The call of the mountain is even stronger during winter, when the snow breaks the tree-tops and the cold weather freezes the bones. During this time, when most people put their bike to rest, an adventure between two Italian buddies began. They aimed to search for the COLD VEIN, that vein which comes back to pulsate in the winter wilderness.

This was an experience that brought Giorgio and Francesco to find more than what they were searching for. A journey through their own limits, where what is important, is not the width of the tires but the extent of the horizons.

The video is dedicated to Walter Belli, a dear friend who had a bad injury during a DH session and who is still fighting every day with the wilderness alive in his heart.

A huge thanks for those who continues to believe in our project: Adidas Eyewear, Alpine Threadworks, Chromag, Endura, EVOC, Ferrino, Five Ten, Formula Brakes, Genesis Bikes, GSI Outdoors, Leisure Lakes Bikes, Porcelain Rocket, Rode, Rycote, SOG Knives, Vittoria.

Cold Vein
MONTANUS Montanus is an all-seasons project of “Bikepacking – social sharing,” born in Abruzzo, the Italian region where the mountain chain Gran Sasso shows its majesty. Two friends, Giorgio Frattale and Francesco D’Alessio, were able to put together their outdoor passion with their love of mountain biking.

Montanus is an attitude, an intimate journey. Montanus is the call of the wild of Buck, the dog in the novel of Jack London. Montanus is the smell of moss on your gloves, the dry mud on your bike, the frost on your sleeping bag. Montanus is the life outside from the ‘comfort zone,’ it is an inspiration for those who want to experience nature. Montanus is about enjoying the slow ride, perceiving the smells and taking in the colors.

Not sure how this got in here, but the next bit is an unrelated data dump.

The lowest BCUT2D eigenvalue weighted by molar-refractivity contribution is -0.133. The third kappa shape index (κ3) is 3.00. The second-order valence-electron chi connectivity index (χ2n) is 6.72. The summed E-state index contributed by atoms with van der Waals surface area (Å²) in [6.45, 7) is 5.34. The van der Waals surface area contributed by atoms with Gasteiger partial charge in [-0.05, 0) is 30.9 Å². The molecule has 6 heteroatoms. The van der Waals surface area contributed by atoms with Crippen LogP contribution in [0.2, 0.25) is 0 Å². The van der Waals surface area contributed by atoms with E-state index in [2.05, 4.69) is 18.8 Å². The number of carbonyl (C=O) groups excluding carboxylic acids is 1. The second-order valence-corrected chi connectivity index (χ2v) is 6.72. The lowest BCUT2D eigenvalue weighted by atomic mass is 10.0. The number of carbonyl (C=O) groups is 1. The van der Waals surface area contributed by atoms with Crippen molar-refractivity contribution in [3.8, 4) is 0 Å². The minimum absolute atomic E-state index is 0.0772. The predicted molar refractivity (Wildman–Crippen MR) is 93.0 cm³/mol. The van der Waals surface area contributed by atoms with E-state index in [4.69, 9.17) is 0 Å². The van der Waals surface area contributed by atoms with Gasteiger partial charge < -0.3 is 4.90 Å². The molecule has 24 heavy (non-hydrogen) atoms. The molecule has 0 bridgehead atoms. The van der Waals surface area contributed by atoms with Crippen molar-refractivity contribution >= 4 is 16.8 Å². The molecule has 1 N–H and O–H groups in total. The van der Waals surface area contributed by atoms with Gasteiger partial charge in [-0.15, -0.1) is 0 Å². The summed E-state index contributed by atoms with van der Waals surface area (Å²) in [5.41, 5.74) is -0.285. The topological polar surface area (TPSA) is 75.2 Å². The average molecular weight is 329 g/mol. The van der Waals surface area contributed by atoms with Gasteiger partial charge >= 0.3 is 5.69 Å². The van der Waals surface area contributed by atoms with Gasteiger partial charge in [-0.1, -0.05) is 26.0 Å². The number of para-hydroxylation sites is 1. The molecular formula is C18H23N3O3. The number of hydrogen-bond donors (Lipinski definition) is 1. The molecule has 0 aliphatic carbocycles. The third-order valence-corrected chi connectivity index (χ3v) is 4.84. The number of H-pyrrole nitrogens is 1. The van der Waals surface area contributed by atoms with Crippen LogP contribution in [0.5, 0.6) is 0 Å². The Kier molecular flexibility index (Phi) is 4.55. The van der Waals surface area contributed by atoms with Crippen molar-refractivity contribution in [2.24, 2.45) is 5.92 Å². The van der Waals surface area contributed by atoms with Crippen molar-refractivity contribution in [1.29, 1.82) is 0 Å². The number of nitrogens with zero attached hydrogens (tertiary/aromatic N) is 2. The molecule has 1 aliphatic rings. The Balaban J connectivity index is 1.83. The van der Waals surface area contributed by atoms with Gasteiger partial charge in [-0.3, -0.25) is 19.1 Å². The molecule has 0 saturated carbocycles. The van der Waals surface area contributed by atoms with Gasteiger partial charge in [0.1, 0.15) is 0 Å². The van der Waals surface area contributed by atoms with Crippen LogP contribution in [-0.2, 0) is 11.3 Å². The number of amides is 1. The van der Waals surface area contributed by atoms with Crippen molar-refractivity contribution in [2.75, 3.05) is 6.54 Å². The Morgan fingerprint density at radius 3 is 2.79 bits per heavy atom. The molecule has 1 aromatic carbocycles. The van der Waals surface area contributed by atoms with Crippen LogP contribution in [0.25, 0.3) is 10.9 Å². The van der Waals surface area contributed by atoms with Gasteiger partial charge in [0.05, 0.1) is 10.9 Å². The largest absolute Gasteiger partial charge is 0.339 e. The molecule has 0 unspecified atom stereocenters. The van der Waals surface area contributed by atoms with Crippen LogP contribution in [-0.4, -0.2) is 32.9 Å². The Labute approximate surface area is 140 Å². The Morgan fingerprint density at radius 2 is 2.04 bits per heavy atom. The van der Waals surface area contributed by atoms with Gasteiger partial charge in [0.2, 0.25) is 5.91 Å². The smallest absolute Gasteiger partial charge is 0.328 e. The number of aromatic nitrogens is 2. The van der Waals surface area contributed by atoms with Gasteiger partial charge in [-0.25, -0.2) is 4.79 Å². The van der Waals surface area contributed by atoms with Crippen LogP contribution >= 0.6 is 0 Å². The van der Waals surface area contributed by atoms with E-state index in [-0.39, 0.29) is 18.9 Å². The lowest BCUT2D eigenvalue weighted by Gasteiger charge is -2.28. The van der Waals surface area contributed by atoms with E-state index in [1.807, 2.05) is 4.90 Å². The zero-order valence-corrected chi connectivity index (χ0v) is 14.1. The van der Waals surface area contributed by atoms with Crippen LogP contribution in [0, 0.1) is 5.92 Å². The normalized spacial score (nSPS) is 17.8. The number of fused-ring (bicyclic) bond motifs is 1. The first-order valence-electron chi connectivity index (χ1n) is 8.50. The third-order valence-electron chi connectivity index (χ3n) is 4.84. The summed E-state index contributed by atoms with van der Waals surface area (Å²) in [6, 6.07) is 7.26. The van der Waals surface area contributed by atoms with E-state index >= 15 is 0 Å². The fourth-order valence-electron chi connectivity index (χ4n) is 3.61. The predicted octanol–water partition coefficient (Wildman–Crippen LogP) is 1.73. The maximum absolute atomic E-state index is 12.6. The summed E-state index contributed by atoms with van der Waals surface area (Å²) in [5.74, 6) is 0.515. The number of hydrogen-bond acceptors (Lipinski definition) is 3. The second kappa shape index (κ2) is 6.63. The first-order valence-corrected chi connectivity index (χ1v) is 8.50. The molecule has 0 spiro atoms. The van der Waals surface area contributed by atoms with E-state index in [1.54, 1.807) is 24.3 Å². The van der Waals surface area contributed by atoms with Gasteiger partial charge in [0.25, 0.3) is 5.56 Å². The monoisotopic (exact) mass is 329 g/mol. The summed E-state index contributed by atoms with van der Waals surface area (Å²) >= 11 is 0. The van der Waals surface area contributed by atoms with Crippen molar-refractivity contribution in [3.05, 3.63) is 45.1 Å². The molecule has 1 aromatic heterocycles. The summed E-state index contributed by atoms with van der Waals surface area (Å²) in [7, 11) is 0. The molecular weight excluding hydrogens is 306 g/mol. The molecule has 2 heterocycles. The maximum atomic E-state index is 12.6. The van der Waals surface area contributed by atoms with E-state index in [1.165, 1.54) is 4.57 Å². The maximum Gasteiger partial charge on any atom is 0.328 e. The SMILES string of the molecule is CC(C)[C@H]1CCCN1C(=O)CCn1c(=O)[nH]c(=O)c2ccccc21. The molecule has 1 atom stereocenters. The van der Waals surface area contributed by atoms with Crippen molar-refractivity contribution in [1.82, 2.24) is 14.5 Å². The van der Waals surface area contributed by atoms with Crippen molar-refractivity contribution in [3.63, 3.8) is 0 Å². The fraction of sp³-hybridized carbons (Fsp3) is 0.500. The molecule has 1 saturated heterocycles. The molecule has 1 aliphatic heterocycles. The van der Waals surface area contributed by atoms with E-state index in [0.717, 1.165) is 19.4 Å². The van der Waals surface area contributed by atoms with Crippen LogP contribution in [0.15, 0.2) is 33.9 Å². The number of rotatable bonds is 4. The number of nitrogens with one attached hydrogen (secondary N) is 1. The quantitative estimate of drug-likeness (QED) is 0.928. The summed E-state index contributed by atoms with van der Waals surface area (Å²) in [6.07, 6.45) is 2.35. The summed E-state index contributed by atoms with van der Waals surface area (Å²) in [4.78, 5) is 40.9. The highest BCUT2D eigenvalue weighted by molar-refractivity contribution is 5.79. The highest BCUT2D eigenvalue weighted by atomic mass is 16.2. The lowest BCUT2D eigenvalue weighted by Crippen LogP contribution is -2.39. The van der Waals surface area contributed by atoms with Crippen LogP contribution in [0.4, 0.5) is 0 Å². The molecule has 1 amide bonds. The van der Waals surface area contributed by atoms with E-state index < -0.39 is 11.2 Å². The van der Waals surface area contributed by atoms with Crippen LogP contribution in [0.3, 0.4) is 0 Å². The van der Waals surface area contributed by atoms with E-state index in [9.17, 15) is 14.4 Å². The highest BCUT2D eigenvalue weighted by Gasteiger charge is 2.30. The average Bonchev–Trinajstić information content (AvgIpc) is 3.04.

Where did you film The Cold Vein and why did you choose that location?
We filmed “The Cold Vein” on the Gran Sasso d’Italia (2912mt – 9554ft), a mountain located in the Abruzzo region of central Italy. It holds the highest mountains in continental Italy south of the Alps, and is part of the Apennines. That is a spectacular location to ride a bike and have some winter adventures. Wide landscapes, tons of snow and crazy cold temperatures make this mountain the perfect location to search for the Cold Vein and to film it.